When traveling, there's a good chance that you'll be offered some "offenders", be that on the trip or at your destination. From airplane food wrapped in plastic through little shampoo bottles at your hotel, remember that you have the right to refuse these. This of course is easier to do when you come with your own zero waste alternatives, like snacks packed in stainless steel containers or your own reusable cutlery.
In addition to these tips, there are others that are location-specific, and depend on the method of transportation. Remember that waste is in part the legacy that you leave, so think again before traveling the world and leaving a negative impact on the places you visit.
How are you planning to travel this year? How are you going to keep it zerowaste?
Image via: The Rogue Ginger
Checking All the Christmas List Boxes with Sustainable Gifts 0
It's that time of the year again, but this time you want to do it differently. Instead of giving gifts that may or may not be useful or valuable to the recipient, let's be more intentional with our holiday gifting generosity.
And while we think about the person receiving the gift, also consider those who make the gift, sell it, and of course, the earth which gave us the natural resources and to which it will return.
This all sounds very serious, but holiday gift giving in a sustainable manner is actually a very fun and fulfilling process. Here are a few gifts that we especially like for our loved ones which also happen to check all the "green boxes".
ZUM Christmas Collection Spa Bag
ZUM's Christmas collection seems to have a cult following, as many wait impatiently for its release. This year we're making an easy-to-gift spa bag with a selection of goat milk soaps, a room spray, and lip balm, all packaged in an organic cotton reusable spa bag from ECOBAG. Perfect for teacher's gifts or a lovely "thank you" to a deserving host.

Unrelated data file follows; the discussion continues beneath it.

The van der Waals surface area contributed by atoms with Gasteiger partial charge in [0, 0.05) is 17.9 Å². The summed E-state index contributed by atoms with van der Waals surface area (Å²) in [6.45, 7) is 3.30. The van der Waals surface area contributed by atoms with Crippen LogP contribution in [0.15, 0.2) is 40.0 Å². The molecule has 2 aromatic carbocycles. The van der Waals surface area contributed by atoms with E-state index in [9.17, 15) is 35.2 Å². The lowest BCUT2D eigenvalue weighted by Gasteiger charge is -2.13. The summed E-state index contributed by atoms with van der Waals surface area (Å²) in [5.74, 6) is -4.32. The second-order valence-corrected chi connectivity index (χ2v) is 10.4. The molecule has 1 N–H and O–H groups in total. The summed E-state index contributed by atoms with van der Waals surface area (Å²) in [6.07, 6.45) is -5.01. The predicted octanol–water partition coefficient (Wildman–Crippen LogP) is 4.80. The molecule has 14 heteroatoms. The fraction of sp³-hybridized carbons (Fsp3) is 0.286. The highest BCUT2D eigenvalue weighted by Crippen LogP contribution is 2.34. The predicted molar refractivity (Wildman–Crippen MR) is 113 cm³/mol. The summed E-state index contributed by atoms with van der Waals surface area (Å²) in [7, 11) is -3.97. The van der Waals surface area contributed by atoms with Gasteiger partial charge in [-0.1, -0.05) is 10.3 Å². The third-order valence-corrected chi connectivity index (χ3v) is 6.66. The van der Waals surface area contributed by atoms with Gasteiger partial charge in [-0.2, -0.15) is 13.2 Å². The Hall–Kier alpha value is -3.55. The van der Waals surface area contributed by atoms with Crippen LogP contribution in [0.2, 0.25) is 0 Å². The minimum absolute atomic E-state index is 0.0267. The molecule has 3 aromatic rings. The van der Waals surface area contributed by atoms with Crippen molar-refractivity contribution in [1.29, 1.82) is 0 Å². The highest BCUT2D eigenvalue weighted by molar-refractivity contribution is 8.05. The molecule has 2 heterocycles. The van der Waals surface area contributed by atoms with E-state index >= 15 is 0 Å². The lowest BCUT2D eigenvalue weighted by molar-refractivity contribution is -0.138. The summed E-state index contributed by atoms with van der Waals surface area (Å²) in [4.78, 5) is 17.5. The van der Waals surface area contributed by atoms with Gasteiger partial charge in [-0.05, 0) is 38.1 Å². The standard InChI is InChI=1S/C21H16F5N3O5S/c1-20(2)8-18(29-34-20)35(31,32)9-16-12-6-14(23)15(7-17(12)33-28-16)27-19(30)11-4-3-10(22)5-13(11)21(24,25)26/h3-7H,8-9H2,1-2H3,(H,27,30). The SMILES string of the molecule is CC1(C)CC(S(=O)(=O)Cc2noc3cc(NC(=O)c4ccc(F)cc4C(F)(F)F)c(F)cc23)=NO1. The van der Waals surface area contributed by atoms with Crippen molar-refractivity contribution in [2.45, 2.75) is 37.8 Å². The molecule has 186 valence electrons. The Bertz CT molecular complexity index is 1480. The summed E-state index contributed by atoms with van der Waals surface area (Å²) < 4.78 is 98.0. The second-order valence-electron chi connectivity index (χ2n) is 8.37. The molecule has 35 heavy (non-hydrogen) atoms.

A candle is a wonderful hostess gift to give, but also one to keep for evenings when you're entertaining. This Christmas we recommend our fundraising candle called "Hope" which was made in memory of Stan Miszuk, who passed away this year from cancer. All funds collected will be going to Juravinski Hospital and Cancer Centre, while the owner of the candle benefits from the uplifting scent of this all-natural candle.
All-Natural Spa Gift Box
Bring the spa to your loved ones with a spa box that will transform more than one evening into pure bliss. BONUS: This year we have cut out the plastic cellophane and replaced it with reusable tulle to repurpose in your holiday decor. It includes lotion, oil, mist, two bath bombs, ZUM rub, lip balm, and a bar of soap. There's a choice of three scents: Frankincense & Myrrh, Sea Salt, or Lavender.
Our selection of wooden toys has grown tremendously over the last year as we stock brands like Hape, Grimm's, Grappat, Goose Grease, PLAN toys, TEGU and more! Wood is a renewable resource and is compostable, unlike plastic which is not biodegradable and can only be recycled a finite number of times. There are toys to choose from for every stage of childhood, from small toys for infants and creative sets for school-aged children.
For the Man in Your Life
For men, we have learned that consumables do best. They're useful, and they don't stick around forever! Our Everyman's Jack Gift Basket comes in two amazing scents, Sandalwood, or Cedar Wood, and includes deodorant, shampoo, body wash, and an unscented shave cream.
LEKKO Life Goods Bento Bag
This locally made linen bento is the perfect zero-waste wrapping! Just tie it close, add some foraged greenery, and you have a beautiful gift to put under the tree. Later, it can be reused as a bread bag or simply for any role in which a bag is needed. No more heaping recycling bins on Boxing Day, and we have also added value to the wrapping, no longer seeing it as disposable, but instead, as reusable.
Avocado Sock + Vejibags
For the foodies in your life, grab some zero waste options to help them indulge in their passion (and taste buds!) The Avocado sock perfectly ripens your avocado for optimum deliciousness, and the vejibag keeps vegetables and greens fresh for longer than in plastic. They will be so grateful for you catering to their interests.
These are all just some of the many options that we carry online and instore. We encourage you all to shop small and local when possible this Christmas season. It makes all the difference to businesses like ours and others that we are proud to work with and next to on a day to day basis.
We hope that you all have a wonderful holiday season, and wishing you all a very happy new year.